The Peace River Sabres suffered their first season loss against The Knights of Columbus AA Bantam Flyers on Saturday. In a hard fought battle Fort St. John perservered and exacted revenge on the Peace River team. Peace River scored at 10:01 in the first period followed by an answering shot by Kooper Shallow of the Knights. Jade McMullin scored at 7:51 and Logan Daneluk scored from a faceoff at 1:31. Peace River returned fire with one second left in the first, closing the gap to 3-2 for FSJ. Peace River established a lead in the second period making the score 4-3 in their favor. The Flyers returned to dominate the third period with Jade McMullin scoring at 14:44 and Shane Rutherford scoring at 6:25. Rutherford scored again at 4:50, assisted by Kooper Shallow. The game finished 6-5 in favour of the Knights of Columbus. Fort St. John dominated the offensive game with 47 shots on the opposition’s goal versus 25 on their own. – Advertisement – The Flyers took on the Grande Prairie Bantam AA-AT1 Chiefs on Sunday. Fort St. John player, Jade McMullin scored at 9:28 in the first, assisted by Blair Karasiuk and Shane Rutherford. With 1:05 remaining, Rutherford placed the puck between the pipes with the assistance of Brent Loewen and goalie Daimon Derouin. The Flyers, suffering from injuries, displayed true grit as they sustained their momentum through the second period. Jade McMullin opened with a shot to the net, assisted by Rutherford and Daneluk. The Chiefs came back with two goals which were answered by Logan Daneluk displaying speed and dexterity as he took the puck from end to end beating the opposing goalie with a backhand to the net. The chiefs scored at 9:51 in the third which was again answered by Daneluk at 5:47 giving the Knights of Columbus a well earned victory. Score 5-3 for FSJ. **SubmittedA Weekend of Wins for the Knights of Columbus AA Bantam Flyers. The Knights of Columbus AA Bantam Flyers take part in the Dawson Creek tournament on January 30, 31 and Feb. 1. read more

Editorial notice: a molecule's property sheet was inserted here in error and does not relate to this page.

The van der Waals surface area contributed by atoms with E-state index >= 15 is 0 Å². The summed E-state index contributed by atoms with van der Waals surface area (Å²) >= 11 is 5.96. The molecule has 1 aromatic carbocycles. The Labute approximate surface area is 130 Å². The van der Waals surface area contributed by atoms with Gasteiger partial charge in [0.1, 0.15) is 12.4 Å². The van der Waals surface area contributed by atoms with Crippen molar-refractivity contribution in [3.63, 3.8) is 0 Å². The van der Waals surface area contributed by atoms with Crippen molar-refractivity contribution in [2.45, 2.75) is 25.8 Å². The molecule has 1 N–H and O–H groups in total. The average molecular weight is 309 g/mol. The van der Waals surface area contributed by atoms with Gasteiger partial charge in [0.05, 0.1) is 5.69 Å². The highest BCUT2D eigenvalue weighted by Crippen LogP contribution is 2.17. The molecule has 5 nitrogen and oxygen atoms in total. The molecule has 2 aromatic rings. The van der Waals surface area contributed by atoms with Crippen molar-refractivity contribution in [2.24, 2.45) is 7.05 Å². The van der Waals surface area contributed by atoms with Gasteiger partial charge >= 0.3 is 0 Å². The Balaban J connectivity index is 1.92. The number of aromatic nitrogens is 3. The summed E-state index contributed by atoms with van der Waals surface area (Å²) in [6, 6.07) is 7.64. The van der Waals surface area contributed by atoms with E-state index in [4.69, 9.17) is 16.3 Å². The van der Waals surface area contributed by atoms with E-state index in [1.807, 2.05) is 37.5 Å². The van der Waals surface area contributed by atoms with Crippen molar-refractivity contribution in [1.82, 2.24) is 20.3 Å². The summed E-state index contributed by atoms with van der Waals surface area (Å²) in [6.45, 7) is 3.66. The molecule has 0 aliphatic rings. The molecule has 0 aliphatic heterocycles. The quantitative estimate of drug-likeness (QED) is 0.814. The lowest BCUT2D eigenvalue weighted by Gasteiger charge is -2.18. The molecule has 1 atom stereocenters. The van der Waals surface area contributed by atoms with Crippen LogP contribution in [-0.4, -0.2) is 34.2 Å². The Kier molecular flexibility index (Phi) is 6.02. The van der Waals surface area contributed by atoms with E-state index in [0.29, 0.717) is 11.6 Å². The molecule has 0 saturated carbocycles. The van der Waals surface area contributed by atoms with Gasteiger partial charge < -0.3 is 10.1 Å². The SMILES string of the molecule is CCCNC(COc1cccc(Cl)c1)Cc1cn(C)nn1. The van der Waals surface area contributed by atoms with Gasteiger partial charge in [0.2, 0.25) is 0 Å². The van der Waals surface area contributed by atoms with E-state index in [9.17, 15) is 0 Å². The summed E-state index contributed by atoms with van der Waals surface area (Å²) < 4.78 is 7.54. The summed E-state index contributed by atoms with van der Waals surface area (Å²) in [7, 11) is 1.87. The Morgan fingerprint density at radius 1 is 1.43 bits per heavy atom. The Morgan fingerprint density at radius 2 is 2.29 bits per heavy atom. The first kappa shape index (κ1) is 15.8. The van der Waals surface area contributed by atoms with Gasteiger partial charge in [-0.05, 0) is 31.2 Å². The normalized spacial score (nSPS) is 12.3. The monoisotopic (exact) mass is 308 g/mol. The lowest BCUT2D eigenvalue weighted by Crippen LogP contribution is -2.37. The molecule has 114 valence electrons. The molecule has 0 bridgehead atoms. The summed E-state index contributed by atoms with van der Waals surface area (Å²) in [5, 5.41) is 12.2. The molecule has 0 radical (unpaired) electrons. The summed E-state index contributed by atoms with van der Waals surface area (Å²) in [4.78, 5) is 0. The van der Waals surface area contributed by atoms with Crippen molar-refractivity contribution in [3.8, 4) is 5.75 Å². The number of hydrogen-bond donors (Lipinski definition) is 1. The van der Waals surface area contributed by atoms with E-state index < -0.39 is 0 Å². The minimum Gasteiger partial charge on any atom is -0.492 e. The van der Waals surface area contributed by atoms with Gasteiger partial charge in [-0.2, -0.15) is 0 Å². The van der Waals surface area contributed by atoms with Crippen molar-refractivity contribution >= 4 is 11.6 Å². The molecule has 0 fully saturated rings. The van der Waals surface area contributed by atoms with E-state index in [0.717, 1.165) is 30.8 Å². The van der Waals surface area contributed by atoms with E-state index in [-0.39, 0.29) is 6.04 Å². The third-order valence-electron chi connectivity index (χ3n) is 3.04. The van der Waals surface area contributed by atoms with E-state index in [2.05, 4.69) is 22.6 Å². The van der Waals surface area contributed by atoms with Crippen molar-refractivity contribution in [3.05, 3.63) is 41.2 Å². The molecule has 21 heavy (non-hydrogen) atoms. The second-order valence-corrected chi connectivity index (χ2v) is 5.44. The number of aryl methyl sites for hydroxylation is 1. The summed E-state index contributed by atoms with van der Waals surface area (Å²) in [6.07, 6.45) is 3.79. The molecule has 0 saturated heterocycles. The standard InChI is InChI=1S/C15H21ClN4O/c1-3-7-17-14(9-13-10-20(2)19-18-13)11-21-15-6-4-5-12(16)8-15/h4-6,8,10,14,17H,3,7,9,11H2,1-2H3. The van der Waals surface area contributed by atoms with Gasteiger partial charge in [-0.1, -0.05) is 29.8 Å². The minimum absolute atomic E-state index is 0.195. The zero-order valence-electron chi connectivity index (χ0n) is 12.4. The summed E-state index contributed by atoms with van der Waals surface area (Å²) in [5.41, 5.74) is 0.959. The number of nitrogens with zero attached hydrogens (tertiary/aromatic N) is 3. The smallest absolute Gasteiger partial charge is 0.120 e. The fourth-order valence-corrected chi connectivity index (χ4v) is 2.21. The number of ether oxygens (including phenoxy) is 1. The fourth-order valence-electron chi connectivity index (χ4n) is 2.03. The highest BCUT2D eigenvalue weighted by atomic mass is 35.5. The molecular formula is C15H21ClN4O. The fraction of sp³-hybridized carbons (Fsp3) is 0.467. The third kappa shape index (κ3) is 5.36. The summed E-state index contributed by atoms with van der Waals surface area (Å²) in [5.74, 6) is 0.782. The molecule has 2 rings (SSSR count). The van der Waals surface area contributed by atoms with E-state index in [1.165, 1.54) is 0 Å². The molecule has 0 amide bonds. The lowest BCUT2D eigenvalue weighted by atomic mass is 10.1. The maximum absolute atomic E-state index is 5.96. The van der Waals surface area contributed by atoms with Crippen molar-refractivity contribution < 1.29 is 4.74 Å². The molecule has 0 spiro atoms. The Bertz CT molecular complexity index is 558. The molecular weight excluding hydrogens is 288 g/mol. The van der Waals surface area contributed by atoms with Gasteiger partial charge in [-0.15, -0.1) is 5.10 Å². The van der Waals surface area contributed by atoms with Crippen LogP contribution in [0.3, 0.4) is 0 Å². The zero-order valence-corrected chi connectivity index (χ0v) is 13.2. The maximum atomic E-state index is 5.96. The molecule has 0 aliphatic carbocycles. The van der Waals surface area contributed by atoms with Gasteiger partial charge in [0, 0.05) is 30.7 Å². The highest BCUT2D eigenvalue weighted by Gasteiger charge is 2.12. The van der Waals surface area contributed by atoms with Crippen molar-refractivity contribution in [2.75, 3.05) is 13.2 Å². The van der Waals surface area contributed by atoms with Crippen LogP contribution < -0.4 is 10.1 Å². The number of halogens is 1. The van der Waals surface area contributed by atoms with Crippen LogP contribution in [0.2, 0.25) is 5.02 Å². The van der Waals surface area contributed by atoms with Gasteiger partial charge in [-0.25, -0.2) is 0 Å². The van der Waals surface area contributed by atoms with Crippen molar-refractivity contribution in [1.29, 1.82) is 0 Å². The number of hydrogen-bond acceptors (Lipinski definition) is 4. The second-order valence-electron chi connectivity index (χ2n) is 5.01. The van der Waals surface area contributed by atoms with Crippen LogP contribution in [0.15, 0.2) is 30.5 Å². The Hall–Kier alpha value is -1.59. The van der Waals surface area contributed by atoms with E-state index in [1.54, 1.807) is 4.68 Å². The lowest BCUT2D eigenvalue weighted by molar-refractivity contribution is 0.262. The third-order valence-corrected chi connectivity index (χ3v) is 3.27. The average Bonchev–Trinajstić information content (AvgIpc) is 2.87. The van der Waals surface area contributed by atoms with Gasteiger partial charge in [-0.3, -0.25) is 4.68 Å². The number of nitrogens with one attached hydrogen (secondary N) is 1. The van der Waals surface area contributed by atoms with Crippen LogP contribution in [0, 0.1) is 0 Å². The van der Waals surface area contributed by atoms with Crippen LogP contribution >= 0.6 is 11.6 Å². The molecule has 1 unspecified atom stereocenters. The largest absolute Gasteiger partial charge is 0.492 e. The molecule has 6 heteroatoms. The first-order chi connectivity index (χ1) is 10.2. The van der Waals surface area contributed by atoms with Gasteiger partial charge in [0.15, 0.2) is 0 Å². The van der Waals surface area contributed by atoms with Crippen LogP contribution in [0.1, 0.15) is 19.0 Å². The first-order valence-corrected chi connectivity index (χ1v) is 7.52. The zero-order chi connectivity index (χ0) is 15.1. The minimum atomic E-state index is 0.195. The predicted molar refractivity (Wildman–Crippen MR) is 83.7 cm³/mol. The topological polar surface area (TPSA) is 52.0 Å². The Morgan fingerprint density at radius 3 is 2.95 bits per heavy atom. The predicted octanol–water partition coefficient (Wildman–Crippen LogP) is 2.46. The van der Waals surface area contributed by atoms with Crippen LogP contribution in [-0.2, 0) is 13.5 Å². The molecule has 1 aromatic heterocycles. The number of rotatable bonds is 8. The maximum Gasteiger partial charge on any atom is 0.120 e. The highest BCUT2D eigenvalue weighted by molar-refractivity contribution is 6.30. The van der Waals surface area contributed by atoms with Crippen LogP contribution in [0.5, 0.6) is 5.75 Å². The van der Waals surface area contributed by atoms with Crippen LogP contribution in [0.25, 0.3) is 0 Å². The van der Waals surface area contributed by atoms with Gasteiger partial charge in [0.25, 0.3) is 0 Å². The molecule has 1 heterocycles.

Cosmic billions of years received another challenge. Sky and Telescope reported on a announcement by Michael R. Merrifield (University of Nottingham, England), Richard J. Rand and Sharon E. Meidt (University of New Mexico) in Monthly Notices of the Royal Astronomical Society that they measured the velocity of gases in the spiral galaxy, M77, and found that they behave just as you would expect: gases toward the center of the galaxy are orbiting faster than gases farther out. “Billions of years” cosmology requires that the spiral structure of galaxies be caused by something other than simple orbital mechanics, otherwise the spirals would blur in a cosmologically short time.Merrifield and his colleagues derived new formulas and applied them to measurements of M77’s carbon-monoxide-laced gas clouds (carbon monoxide molecules emit finely tuned radio waves, allowing astronomers to precisely measure the positions and line-of-sight velocities of interstellar matter). Spiral-shaped wave patterns that are just 3,000 light-years (20 arcseconds) from the galaxy’s center whirl around the core three times as often as those 6,000 light-years out, says the team – all but guaranteeing that the galaxy’s bright inner pinwheel is destined to wind itself up into an amorphous disk. “If this result turns out to apply commonly to other galaxies,” the scientists write, “then intergalactic travelers would be well advised not to use the morphology of spiral structure to identify their homes.” (Emphasis added in all quotes.)The scientific community is not so easily persuaded:Bruce G. Elmegreen (IBM Thomas J. Watson Research Center) cautions that the composition of M77’s interstellar clouds may differ from place to place, possibly fooling Merrifield and his collaborators into thinking that the innermost parts of the galaxy’s spiral pattern will outrace the outer parts after a few laps around the track. And while M77’s inferred identity as a quick-change artist doesn’t surprise John Kormendy (University of Texas, Austin), he doubts that M77’s subtle inner spiral can shed much light on the longevity of simple but bold spirals seen in prominently barred galaxies like NGC 1300 and in closely interacting ones like M51.Merrifield and his colleagues have shown with empirical evidence that spiral galaxies are doing exactly what they look like they are doing: spinning in an ever tightening wind-up that will, in a short time cosmologically, completely erase their spiral structure. This is anathema to astronomers such as Elmegreen and Kormendy who must at all costs support the 13 billion year old age of the universe. Elmegreen and Kormendy had no evidence of their own to refute Merrifield, and so resorted to attacking the quality of Merrifield’s data. Since the 1930s when this problem first surfaced, astronomers have had to come up with fanciful explanations for how the spiral structures remain in place for billions of years. Density waves are the current favorite: we are asked to believe that the spiral arms we see are just waves of higher density that propagate through the galaxy in spiral patterns, creating new stars as they progress. Computer modeling this theory has been challenging. The models must be creatively tuned to produce the observed spiral structures (see Russell Humphreys’ point #1 for young age on AiG).This entry was submitted by a reader.(Visited 13 times, 1 visits today)FacebookTwitterPinterestSave分享0 read more